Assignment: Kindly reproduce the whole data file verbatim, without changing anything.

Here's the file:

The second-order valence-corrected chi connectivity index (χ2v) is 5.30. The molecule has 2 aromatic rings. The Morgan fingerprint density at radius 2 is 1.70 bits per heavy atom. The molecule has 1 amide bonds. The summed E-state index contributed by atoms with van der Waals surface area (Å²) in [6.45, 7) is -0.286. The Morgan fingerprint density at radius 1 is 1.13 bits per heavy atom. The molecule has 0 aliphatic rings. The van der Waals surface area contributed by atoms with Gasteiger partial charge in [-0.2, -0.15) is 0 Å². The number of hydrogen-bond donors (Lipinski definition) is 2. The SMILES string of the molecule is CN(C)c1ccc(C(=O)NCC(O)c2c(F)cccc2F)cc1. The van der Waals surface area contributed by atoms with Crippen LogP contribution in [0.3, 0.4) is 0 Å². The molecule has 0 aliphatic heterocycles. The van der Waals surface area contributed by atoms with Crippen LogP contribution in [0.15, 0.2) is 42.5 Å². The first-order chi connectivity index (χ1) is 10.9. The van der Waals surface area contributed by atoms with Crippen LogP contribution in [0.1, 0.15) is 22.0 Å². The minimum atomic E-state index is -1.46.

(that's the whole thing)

The second-order valence-corrected chi connectivity index (χ2v) is 5.30. The molecule has 2 aromatic rings. The Morgan fingerprint density at radius 2 is 1.70 bits per heavy atom. The molecule has 1 amide bonds. The summed E-state index contributed by atoms with van der Waals surface area (Å²) in [6.45, 7) is -0.286. The Morgan fingerprint density at radius 1 is 1.13 bits per heavy atom. The molecule has 0 aliphatic rings. The van der Waals surface area contributed by atoms with Gasteiger partial charge in [-0.2, -0.15) is 0 Å². The number of hydrogen-bond donors (Lipinski definition) is 2. The SMILES string of the molecule is CN(C)c1ccc(C(=O)NCC(O)c2c(F)cccc2F)cc1. The van der Waals surface area contributed by atoms with Crippen LogP contribution in [0.3, 0.4) is 0 Å². The molecule has 0 aliphatic heterocycles. The van der Waals surface area contributed by atoms with Crippen LogP contribution in [0.15, 0.2) is 42.5 Å². The first-order chi connectivity index (χ1) is 10.9. The van der Waals surface area contributed by atoms with Crippen LogP contribution in [0.1, 0.15) is 22.0 Å². The minimum atomic E-state index is -1.46.